BT have around 5,600 DLEs across the UK (i.e. telephone exchanges) and these have customers connected to them. Around 1,200 are in densely populated areas, another 800 or so with medium populations and the rest in rural areas.

Backgrounder on Local Loop Unbundling in the UKAny operator wanting to offer broadband (and possibly voice) has to put their equipment in these DLEs. However there is a cost to unbundling an exchange (around 100,000 including backhaul) which means operators are only targeting the most densely populated ones.

LLU Operators
Operators who have unbundled exchanges are: –

Any operator with a “-” after has been acquired by another player.

* AOL (UK) Ltd – CPW
* Be Unlimited – O2
* Bulldog Communications Ltd – Users to Pipex, LLU C&W
* Cable and Wireless Ltd
* Computacenter PLC
* Easynet – Sky
* Eaton Power Solutions
* eXstream Networks Ltd
* Groestar Ltd
* Kingston Communications (Hull) Plc
* Lancaster University
* Leanwood Communications Limited
* Lumison
* Nestor Electronics Ltd
* Opal Telecom (CPW)
* Pipemedia Ltd
* Pipex Internet Ltd – who knows, up for sale
* Tiscali
* T-Mobile
* Unisys Ltd
* Updata Infrastructure UK Ltd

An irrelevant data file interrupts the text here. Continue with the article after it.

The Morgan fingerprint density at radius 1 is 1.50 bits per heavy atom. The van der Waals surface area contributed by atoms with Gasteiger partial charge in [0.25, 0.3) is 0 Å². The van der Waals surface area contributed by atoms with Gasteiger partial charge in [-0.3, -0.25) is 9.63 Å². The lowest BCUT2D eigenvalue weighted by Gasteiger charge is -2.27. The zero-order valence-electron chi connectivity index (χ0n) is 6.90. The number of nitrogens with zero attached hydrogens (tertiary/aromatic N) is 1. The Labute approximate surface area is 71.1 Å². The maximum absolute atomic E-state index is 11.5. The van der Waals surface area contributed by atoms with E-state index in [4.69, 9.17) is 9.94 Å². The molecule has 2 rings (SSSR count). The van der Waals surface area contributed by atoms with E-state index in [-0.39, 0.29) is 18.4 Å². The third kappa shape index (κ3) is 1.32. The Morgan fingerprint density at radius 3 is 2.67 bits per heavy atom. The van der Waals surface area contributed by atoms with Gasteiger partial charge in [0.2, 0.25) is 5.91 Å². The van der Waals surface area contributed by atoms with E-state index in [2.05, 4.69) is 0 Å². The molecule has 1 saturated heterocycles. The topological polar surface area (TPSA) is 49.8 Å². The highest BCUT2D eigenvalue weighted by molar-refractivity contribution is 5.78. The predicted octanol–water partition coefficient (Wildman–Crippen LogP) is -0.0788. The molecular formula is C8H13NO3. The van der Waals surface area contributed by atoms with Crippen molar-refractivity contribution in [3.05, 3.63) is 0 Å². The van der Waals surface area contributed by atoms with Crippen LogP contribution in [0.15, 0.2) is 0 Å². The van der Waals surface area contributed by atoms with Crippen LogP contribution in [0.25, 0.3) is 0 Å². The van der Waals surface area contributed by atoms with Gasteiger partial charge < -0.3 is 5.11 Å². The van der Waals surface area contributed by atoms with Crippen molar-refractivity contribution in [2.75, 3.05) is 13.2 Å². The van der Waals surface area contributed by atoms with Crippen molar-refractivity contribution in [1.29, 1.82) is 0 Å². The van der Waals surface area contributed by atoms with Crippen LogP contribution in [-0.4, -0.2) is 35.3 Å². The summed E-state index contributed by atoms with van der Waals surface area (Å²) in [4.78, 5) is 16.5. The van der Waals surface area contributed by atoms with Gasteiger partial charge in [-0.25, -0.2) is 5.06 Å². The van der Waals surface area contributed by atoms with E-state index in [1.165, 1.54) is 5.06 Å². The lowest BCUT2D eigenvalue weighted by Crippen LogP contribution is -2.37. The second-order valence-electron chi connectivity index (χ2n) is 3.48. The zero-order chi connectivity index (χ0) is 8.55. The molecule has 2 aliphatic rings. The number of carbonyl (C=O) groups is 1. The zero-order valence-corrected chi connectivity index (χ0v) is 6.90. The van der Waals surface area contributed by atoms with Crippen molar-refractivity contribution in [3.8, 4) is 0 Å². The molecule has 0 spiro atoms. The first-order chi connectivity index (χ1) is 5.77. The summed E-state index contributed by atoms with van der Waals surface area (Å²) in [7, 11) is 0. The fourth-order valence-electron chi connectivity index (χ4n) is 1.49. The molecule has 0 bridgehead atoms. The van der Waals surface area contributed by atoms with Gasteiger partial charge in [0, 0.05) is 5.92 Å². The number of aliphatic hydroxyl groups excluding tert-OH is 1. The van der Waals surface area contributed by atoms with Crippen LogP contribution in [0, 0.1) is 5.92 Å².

* Videonetworks Ltd – Tiscali
* Wanadoo
* WB-Internet Ltd
* Zen Internet Limited

Some of the smaller players are conducting trials and some are just offering private services (like Updata who offer connectivity solutions to councils etc).

Tomorrow, the penetration of LLU in the UK and the economics of it.

Orange And Vodafone Propose Sharing 3G Aerials In UK

There’s a lot of radical thinking going on in the mobile business these days and here’s the latest. Vodafone and Orange have signed a non-binding agreement to let each other to use the others 3G infrastructure.

Orange and Vodafone Propose Sharing 3G Networks in UKIt’s all about their RANs – Radio Access Networks, which connect customers mobiles to the operators networks.

Until now they’ve gone around installing their own, but are now realising that this is a mighty expensive business, seeing as the cost is several £100k per base station. In rural areas these may only service a handful of people, thus rending their investment uneconomic.

The core of the proposal is to

  • Continue managing their own traffic independently
  • Retain full responsibility for the quality of service they offer their respective customers
  • Remain competitors in the UK mobile wholesale and retail markets

The summary – share infrastructure, but compete on service.

What’s forcing this?
When the mobile companies bid for the 3G licenses, not only did they pay over a huge amount of money, but they also took on obligations to provider 3G services to a certain percentage of the UK population.